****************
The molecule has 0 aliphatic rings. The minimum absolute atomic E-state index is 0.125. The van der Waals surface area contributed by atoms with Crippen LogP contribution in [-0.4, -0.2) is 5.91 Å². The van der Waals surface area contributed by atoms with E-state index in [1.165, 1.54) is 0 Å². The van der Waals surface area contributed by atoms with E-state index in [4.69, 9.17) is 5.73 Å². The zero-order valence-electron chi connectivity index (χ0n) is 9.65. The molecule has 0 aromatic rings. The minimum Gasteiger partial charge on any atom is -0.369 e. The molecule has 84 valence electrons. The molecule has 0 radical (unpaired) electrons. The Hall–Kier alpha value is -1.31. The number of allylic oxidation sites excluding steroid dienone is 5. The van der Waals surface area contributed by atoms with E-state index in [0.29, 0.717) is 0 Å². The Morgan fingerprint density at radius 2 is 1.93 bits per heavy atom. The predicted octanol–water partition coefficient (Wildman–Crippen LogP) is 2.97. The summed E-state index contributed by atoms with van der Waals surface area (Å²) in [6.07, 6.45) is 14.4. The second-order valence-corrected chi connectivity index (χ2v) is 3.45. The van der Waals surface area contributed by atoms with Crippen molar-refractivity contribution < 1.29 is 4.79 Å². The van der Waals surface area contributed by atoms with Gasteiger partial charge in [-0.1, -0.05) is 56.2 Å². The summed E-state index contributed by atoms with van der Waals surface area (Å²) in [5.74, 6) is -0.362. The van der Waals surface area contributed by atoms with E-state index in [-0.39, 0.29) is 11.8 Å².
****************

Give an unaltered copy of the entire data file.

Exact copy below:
The molecule has 0 aliphatic rings. The minimum absolute atomic E-state index is 0.125. The van der Waals surface area contributed by atoms with Crippen LogP contribution in [-0.4, -0.2) is 5.91 Å². The van der Waals surface area contributed by atoms with E-state index in [1.165, 1.54) is 0 Å². The van der Waals surface area contributed by atoms with E-state index in [4.69, 9.17) is 5.73 Å². The zero-order valence-electron chi connectivity index (χ0n) is 9.65. The molecule has 0 aromatic rings. The minimum Gasteiger partial charge on any atom is -0.369 e. The molecule has 84 valence electrons. The molecule has 0 radical (unpaired) electrons. The Hall–Kier alpha value is -1.31. The number of allylic oxidation sites excluding steroid dienone is 5. The van der Waals surface area contributed by atoms with E-state index in [0.29, 0.717) is 0 Å². The Morgan fingerprint density at radius 2 is 1.93 bits per heavy atom. The predicted octanol–water partition coefficient (Wildman–Crippen LogP) is 2.97. The summed E-state index contributed by atoms with van der Waals surface area (Å²) in [6.07, 6.45) is 14.4. The second-order valence-corrected chi connectivity index (χ2v) is 3.45. The van der Waals surface area contributed by atoms with Crippen molar-refractivity contribution < 1.29 is 4.79 Å². The van der Waals surface area contributed by atoms with Gasteiger partial charge in [-0.1, -0.05) is 56.2 Å². The summed E-state index contributed by atoms with van der Waals surface area (Å²) in [5.74, 6) is -0.362. The van der Waals surface area contributed by atoms with E-state index in [-0.39, 0.29) is 11.8 Å².